High And Low Points in GCC’s Budget Crisis

bonnie-schindler
el-vaquero-staff-writer/" class="creditline">BONNIE SCHINDLER
El Vaquero Staff Writer

JANUARY

1/2003- Thanks in part to both the energy crisis and a slow down in the stock market, $35 billion deficit in the state looms over the new year.

MARCH

3/17/2003- More than 10,000 college students from around the state rally budget cuts in Sacramento.

3/28/2003- 3,000 community college students rally cuts in Los Angeles’ Pershing Square.

MAY

5/2003- Gov. Gray Davis presents the “May Revision,” which includes $120 million for GCC growth expenditures.


5/16/2003- GCC’s budget report announces $2.4 million in budget cuts so far: Almost 400 classes cut (157 classes in fall 2002 and the remainder in spring and summer 2003).

5/19/2003- GCC is forced to propose a fee increase from $11 to $18 for fall. GCC’s Board of Trustees discuss and approve to discontinue Ready to Read and The First Year Experience programs.

5/27/2003- 26 Classified workers are laid off, saving GCC $1 million.

JULY

Summer 2003- Removal of second summer session saved GCC $217,000.

7/3/2003- California Community College’s Chancellor Thomas Nussbaum, made it clear that until legislative action exists, no district is to charge the $18 fee. But, he warned students of possible increases and re-pay.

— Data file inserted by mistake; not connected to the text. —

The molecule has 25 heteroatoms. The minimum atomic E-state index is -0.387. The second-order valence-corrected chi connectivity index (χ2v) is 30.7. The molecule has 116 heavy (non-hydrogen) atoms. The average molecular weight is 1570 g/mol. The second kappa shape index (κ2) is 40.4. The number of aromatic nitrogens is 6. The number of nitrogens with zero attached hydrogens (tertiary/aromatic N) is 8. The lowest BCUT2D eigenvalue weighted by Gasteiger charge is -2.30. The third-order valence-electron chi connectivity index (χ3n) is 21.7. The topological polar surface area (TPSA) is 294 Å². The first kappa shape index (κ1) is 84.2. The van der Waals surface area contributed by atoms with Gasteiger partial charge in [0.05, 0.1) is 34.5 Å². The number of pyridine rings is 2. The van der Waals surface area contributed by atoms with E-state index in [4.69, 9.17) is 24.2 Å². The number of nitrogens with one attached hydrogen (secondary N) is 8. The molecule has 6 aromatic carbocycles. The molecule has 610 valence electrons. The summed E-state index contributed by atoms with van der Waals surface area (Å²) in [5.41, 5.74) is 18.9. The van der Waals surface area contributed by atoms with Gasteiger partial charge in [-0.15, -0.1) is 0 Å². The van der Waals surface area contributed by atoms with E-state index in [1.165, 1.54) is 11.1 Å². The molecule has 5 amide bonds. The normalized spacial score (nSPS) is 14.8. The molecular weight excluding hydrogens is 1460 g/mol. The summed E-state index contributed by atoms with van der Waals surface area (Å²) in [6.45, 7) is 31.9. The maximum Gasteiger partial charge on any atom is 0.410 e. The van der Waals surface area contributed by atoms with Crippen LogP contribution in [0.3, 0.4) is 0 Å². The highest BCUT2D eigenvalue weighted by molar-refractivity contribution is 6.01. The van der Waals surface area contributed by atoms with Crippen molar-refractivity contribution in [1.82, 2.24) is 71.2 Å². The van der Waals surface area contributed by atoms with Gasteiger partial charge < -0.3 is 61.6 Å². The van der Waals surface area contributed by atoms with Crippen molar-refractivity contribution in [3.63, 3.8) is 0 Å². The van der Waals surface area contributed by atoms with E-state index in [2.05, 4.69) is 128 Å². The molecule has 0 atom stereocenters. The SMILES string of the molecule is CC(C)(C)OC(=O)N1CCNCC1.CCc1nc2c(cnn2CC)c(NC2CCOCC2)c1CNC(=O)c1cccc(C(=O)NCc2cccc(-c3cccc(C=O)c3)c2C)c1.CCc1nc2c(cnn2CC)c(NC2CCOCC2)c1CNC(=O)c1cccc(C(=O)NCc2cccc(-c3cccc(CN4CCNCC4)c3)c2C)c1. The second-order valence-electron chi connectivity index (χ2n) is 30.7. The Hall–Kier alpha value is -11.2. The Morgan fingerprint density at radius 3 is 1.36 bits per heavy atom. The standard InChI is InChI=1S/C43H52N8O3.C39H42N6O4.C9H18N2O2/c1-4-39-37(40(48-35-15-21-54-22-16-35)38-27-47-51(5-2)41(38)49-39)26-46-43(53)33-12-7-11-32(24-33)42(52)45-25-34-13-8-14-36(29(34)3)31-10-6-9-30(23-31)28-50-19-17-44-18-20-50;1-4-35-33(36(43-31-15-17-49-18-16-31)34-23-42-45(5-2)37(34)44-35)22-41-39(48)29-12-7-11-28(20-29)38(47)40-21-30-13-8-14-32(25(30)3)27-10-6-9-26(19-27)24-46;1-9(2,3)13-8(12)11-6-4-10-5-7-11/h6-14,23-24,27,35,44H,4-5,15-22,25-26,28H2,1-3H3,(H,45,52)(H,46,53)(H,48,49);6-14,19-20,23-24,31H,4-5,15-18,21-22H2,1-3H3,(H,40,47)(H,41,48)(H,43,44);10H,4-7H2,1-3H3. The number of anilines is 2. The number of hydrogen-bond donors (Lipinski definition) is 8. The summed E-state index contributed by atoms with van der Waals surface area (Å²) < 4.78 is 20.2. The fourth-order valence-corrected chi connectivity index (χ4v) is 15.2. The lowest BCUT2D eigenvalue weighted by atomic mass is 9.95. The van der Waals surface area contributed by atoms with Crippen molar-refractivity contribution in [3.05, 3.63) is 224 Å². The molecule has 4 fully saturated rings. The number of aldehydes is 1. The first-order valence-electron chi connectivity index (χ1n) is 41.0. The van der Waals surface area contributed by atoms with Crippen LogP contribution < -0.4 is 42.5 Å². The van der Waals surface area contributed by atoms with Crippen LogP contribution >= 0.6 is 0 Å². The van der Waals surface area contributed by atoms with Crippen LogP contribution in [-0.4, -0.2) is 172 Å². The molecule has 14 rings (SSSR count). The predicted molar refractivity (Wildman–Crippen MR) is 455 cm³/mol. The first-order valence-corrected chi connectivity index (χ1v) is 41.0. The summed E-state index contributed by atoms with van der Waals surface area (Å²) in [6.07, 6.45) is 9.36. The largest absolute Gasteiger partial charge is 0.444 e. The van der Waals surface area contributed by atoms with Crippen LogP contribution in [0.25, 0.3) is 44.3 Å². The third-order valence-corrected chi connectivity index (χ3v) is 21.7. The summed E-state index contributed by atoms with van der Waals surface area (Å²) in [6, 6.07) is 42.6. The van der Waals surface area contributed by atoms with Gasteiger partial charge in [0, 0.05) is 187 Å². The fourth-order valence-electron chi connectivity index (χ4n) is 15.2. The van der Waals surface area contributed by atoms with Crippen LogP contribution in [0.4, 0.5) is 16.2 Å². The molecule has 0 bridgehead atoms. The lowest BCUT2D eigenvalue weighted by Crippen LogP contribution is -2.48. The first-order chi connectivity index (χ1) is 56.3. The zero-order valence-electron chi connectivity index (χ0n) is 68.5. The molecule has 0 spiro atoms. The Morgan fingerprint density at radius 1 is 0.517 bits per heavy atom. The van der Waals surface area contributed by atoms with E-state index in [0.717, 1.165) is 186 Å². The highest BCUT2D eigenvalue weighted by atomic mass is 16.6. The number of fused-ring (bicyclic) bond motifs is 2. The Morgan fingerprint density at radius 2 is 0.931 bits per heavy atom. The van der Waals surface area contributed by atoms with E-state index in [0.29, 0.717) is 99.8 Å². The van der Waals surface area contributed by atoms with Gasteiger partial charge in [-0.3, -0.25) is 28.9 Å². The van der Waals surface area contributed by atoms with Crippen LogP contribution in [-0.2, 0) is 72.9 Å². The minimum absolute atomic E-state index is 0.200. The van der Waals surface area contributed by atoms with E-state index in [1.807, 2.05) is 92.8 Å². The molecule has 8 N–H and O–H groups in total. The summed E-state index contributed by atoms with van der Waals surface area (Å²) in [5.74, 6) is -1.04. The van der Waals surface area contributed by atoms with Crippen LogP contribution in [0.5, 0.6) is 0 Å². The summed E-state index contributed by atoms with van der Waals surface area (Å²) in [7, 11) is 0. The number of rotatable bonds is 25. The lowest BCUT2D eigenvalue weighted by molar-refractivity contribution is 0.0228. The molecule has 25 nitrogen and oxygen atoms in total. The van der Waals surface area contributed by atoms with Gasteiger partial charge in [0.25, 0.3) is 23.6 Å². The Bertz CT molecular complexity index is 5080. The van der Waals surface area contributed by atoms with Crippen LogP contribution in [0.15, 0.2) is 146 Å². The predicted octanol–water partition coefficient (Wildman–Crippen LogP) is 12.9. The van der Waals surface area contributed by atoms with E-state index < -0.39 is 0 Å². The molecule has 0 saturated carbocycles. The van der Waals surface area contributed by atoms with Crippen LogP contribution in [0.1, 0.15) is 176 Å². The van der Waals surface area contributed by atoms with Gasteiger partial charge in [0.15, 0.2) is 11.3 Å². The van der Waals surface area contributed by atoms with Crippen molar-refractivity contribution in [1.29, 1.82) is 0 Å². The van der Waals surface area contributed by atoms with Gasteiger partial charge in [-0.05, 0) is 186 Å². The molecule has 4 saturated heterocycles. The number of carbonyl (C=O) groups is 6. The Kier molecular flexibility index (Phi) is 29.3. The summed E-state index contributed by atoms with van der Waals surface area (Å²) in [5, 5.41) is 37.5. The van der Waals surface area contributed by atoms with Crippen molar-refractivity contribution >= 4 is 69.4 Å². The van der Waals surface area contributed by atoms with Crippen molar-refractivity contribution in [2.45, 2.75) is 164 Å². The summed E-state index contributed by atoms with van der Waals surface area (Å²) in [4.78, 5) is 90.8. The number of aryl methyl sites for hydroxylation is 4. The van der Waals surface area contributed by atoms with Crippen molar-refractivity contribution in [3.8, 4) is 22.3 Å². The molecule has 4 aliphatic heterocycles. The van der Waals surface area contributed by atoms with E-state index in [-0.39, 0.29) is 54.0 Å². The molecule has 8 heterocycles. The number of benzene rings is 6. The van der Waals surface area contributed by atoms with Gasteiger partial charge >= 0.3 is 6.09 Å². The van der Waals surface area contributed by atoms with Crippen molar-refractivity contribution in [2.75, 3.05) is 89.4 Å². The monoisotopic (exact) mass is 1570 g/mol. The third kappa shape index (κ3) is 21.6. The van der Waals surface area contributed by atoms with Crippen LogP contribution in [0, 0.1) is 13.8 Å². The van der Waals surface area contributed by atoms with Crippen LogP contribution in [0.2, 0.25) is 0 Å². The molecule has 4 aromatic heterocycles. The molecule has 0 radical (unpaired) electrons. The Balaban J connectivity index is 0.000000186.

7/29/2003- A near $100 billion final budget plan was approved by the state. The plan included many cuts including increased fee to $18. The state also plans on using borrowed money via bonds to help clear the deficit.

7/29/2003- California Assembly speaker, Herb Wesson, said borrowing money will create an $8 billion problem in 2004.

SEPTEMBER

Fall 2003: To date 500 classes have been cut. “That is 15,000 seats,” said Steve White, vice president of instructional services.

9/3/2003- GCC begins first day of school a day later than prior year to receive state funding.

9/21/2003- Board of Trustees presented and approved the 2003-2004 budget. The budget calls for allocating a general reserve fund of $1.5 million for emergencies, such as the possibility of more cuts in the future.